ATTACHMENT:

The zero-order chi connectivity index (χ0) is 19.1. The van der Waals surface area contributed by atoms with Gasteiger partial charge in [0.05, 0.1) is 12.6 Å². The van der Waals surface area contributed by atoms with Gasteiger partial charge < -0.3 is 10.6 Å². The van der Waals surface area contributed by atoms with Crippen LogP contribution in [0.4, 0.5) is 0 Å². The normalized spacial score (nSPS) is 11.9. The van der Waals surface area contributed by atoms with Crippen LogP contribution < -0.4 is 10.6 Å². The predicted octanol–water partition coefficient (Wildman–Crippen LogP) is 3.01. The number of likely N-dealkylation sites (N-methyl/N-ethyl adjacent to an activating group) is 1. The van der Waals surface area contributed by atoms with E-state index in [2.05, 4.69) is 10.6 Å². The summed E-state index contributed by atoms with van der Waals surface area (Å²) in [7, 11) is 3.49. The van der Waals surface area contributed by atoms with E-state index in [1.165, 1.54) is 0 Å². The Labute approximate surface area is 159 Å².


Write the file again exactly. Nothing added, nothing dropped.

The zero-order chi connectivity index (χ0) is 19.1. The van der Waals surface area contributed by atoms with Gasteiger partial charge in [0.05, 0.1) is 12.6 Å². The van der Waals surface area contributed by atoms with Gasteiger partial charge < -0.3 is 10.6 Å². The van der Waals surface area contributed by atoms with Crippen LogP contribution in [0.4, 0.5) is 0 Å². The normalized spacial score (nSPS) is 11.9. The van der Waals surface area contributed by atoms with Crippen LogP contribution < -0.4 is 10.6 Å². The predicted octanol–water partition coefficient (Wildman–Crippen LogP) is 3.01. The number of likely N-dealkylation sites (N-methyl/N-ethyl adjacent to an activating group) is 1. The van der Waals surface area contributed by atoms with E-state index in [2.05, 4.69) is 10.6 Å². The summed E-state index contributed by atoms with van der Waals surface area (Å²) in [7, 11) is 3.49. The van der Waals surface area contributed by atoms with E-state index in [1.165, 1.54) is 0 Å². The Labute approximate surface area is 159 Å².